Daniel Chi / Asst. photo editor
The number of cameras watching Ohio State is expected to double over the next few years, partially because of new software that allows for cheaper installation.
Ron Balser, director of OSU security and protective services, said the way OSU approaches security it is not forced to use just one piece of equipment and isn’t “stuck with one brand.”
Balser said since OSU departments and organizations purchase their own surveillance equipment, they could save up to 50 percent because of the flexibility to choose from a variety of camera brands.
“Let’s say we had a seven- or eight-camera system that we probably could do for about $40,000. Easily I think we could come down to $25,000,” Balser said.
OSU’s library system is one organization taking advantage of the savings to update the “backbone” of its surveillance operations, including upgrading channeling and storage units where video footage is held.
The system was at the point where pieces had to be replaced, Balser said, and savings are already evident.
The number of surveillance cameras has increased to more than 1,800 from 1,200 in the last few years, Balser said.
“Cameras have gone through the roof because the expectation from the public – meaning you, me, and everybody these days – that if there’s a problem there should be a camera watching that problem,” Balser said.
OSU Police Chief Paul Denton said surveillance cameras are an important part of the campus security effort, including sworn police officers.
“It gives us the opportunity to follow up on more leads, but they’re not a panacea,” Denton said. “If you capture someone on camera and they’re not known, it may not work out like you see on TV.”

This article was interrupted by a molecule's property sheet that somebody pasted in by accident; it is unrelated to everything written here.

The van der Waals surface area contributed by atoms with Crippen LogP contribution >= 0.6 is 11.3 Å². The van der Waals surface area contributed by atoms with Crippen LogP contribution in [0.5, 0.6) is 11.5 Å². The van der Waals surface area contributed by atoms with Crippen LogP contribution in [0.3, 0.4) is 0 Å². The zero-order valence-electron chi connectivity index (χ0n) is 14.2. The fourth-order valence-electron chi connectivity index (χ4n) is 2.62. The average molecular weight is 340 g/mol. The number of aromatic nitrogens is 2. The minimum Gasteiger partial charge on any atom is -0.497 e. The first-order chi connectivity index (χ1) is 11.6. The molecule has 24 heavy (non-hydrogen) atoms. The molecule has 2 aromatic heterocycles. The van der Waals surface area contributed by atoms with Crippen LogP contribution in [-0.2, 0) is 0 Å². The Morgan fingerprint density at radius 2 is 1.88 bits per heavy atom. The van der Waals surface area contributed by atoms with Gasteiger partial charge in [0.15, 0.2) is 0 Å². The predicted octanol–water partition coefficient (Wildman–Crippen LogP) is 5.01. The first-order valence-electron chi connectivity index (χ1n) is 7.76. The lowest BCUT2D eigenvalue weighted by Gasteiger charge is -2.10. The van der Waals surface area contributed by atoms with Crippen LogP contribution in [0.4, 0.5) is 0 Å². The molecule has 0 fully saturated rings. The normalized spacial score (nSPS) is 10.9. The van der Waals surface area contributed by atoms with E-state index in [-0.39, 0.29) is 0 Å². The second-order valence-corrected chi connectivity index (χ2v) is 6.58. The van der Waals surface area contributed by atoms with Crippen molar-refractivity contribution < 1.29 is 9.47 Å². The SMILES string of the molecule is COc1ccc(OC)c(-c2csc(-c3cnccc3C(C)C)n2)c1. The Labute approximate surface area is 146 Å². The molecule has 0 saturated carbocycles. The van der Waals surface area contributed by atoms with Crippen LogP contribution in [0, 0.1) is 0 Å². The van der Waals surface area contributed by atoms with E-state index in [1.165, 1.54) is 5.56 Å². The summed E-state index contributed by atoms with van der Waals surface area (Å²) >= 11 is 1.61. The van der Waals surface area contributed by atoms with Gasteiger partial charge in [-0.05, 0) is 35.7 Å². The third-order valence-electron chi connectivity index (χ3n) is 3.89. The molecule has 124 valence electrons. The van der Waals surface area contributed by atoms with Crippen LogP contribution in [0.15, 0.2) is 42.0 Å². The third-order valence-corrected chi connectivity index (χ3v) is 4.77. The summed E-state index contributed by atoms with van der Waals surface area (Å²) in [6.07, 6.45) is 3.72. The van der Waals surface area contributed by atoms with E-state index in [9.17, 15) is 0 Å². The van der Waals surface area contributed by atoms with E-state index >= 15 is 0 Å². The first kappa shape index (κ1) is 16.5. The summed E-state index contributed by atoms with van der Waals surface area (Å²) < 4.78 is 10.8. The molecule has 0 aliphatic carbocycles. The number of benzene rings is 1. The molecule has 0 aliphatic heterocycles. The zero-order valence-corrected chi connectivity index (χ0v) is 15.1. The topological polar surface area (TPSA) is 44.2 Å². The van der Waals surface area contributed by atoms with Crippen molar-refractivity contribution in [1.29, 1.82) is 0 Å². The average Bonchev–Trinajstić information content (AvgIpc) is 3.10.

Students said they would like to see more cameras in some locations.
“I think an increase in cameras would be great because campus currently has a lot of blind spots. I think even doubling the number of cameras still won’t cover all of the blind spots, but it definitely will make the university safer,” said Drew Landgrave, a first-year in animal sciences.
“I see the purpose of having more cameras to stop crimes or gather evidence for crimes that occur, but I think maybe they should only increase the amount of cameras in areas where crimes are occurring the most,” said Chris Summers, a third-year in art and technology.
OSU’s Department of Public Safety is aiming to combine the offices of the Public Safety Communication Center and the Central Alarm Center into one room in Blankenship Hall. Public Safety is seeking university funding for the project, Bulser said.
“I don’t know if (combining the centers) will have a big effect on stopping crime, because some robberies happen within a minute and police aren’t able to respond quick enough,” Summers said.
Cameron Roda contributed to this article.